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Population: 127 million
Internet penetration: 93%
14th June 2023

Japan's inflation rate hit the highest level in over four decades, squeezing household budgets. These economic shocks, coming on top of COVID-19 lockdowns, look set to accelerate further changes in the country's media landscape, once characterised by strong daily newspaper and television networks.

Daily newspaper circulation has fallen by around a third in the last decade, from 47.8 million in 2012 to 30.8 million last year.1 Commercial broadcasters, especially ones that provide local news services, continue to be badly affected by lower advertising revenues, prompting debate about changing their licence remit, to allow them to broadcast over wider areas. Meanwhile, the public broadcaster NHK announced plans to reduce the annual fee its viewers pay by around 10% from October 2023 to ease the impact of the cost of living. The corporation will cut one of its satellite channels in addition to reducing AM radio services, as part of its plans to balance the books.

While making money from digital media remains difficult, some traditional news brands are accelerating their online strategies. The country’s leading liberal daily, Asahi Shimbun, took a bold step to put all its articles behind a hard paywall for the first time. At the same time, the paper introduced a new service that enables subscribers to share two to five stories as ‘gifts’ to their friends for 24 hours. Nikkei, a pioneer in pushing digital business models, has also been tightening its paywall strategy with non-subscribers allowed to read just one article a month instead of the previous ten. Meanwhile, the conservative daily, Yomiuri Shinbun, which still has the largest print circulation in Japan (6.6 million), continues to restrict digital access to print subscribers, in a bid protect its highly profitable newspaper business. It still does not offer a digital-only subscription.

Digital-born players are gaining ground in the wider media ecosystem. Abema TV, a streaming TV service co-owned by internet entertainment company Cyberagent and commercial broadcaster TV Asahi, live-streamed the World Cup football in December 2022.2 It was an unprecedented move by an internet TV service to successfully deliver all 64 games to as many as 23 million viewers for free – a stark contrast to commercial broadcasters who failed to broadcast some games despite having paid expensive broadcasting rights.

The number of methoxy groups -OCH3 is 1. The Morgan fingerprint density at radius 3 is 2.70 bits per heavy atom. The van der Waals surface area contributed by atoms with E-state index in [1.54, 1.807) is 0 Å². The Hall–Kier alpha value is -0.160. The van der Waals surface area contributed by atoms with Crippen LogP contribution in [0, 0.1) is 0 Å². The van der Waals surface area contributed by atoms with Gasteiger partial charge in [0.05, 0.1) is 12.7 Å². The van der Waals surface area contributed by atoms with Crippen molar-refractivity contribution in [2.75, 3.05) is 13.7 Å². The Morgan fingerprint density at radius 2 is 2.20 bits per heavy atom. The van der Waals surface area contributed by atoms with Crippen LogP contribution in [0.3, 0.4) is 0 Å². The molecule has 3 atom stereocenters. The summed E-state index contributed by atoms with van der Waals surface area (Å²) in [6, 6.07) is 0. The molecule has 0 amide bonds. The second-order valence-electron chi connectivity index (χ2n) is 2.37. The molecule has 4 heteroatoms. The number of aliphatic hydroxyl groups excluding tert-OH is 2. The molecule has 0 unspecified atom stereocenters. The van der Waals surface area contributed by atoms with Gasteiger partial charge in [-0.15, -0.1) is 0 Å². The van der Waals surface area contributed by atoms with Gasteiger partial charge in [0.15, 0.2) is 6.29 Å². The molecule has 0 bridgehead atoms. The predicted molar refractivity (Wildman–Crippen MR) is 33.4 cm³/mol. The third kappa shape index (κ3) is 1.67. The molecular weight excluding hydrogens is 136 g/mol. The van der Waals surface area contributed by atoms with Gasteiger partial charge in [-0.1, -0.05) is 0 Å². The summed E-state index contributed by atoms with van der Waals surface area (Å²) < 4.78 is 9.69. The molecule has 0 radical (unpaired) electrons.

Yahoo! Japan and LINE announced a merger, streamlining its operation. Yahoo!’s news provision has a massive readership, and LINE is Japan’s dominant messaging app, with its LINE NEWS aggregator widely used by the younger generation. Both already operate under the ownership of Z holdings, backed by SoftBank conglomerate, but the further integration is aimed at cutting costs, driving better products, and more innovation.3

The COVID pandemic, the war in Ukraine, and the shooting of former Prime Minister Shinzo Abe have all raised awareness about the dangers of misinformation and disinformation in a fast-paced and more socially driven news environment. In October 2022, a Tokyo-based non-profit organisation launched the Japan Fact-Check Center made up of journalists and academics. Supported by donations from Yahoo! Japan and Google, it plans to publish ten articles a month on the authenticity of information in online spaces. In a further move to improve the quality of online debate, Yahoo! Japan made it mandatory for users to register mobile phone numbers before posting comments on its news stories.

In March 2023, a controversy erupted in the national diet (parliament) over the government’s interpretation of political impartiality in broadcasting. The opposition party revealed a leaked document showing how the administration of then Prime Minister Abe put pressure on the Ministry of Communications to extend the interpretation to cover a single broadcast programme, rather than judging political impartiality over the entirety of the output.

Current Prime Minister Fumio Kishida’s closest aide was forced to resign after the Mainichi Shimbun newspaper4 reported a homophobic comment during a background briefing. These briefings are held under the rule that reporters do not name the source, but the paper justified its action by saying it was in the public interest since the comment seriously violated the rights of sexual minorities. Mainichi let the aide know in advance that it was naming him, but the decision has raised wider questions about trust of journalism and the circumstances under which journalists should break promises to protect the anonymity of their sources.

Yasuomi Sawa
Journalist and Professor at the Department of Journalism, Senshu University
Reiko Saisho
NHK, Broadcasting Culture Research Institute

Changing media

In Japan's super-ageing society, where over-65s make up almost a third (29%) of the population, the generational gap in media consumption is widening. Older people still cling to TV and print, but younger groups mainly get news from online aggregators and also from social media.

Pay for online news


Listen to podcast in the last month



Trust in news overall


(=) 17/46

Trust in news I use


Trust in the news remains stable after it bounced back from two years of decline between 2019 and 2020. There is no significant difference in the level of trust in news in general versus ‘the news I consume’, which Japanese academics point to as a unique character of the Japanese market, indicating the consumers' passive behaviour or even apathy towards news.

RSF World Press Freedom Index


Score 63.95

Measure of press freedom from NGO Reporters Without Borders based on expert assessment. More at

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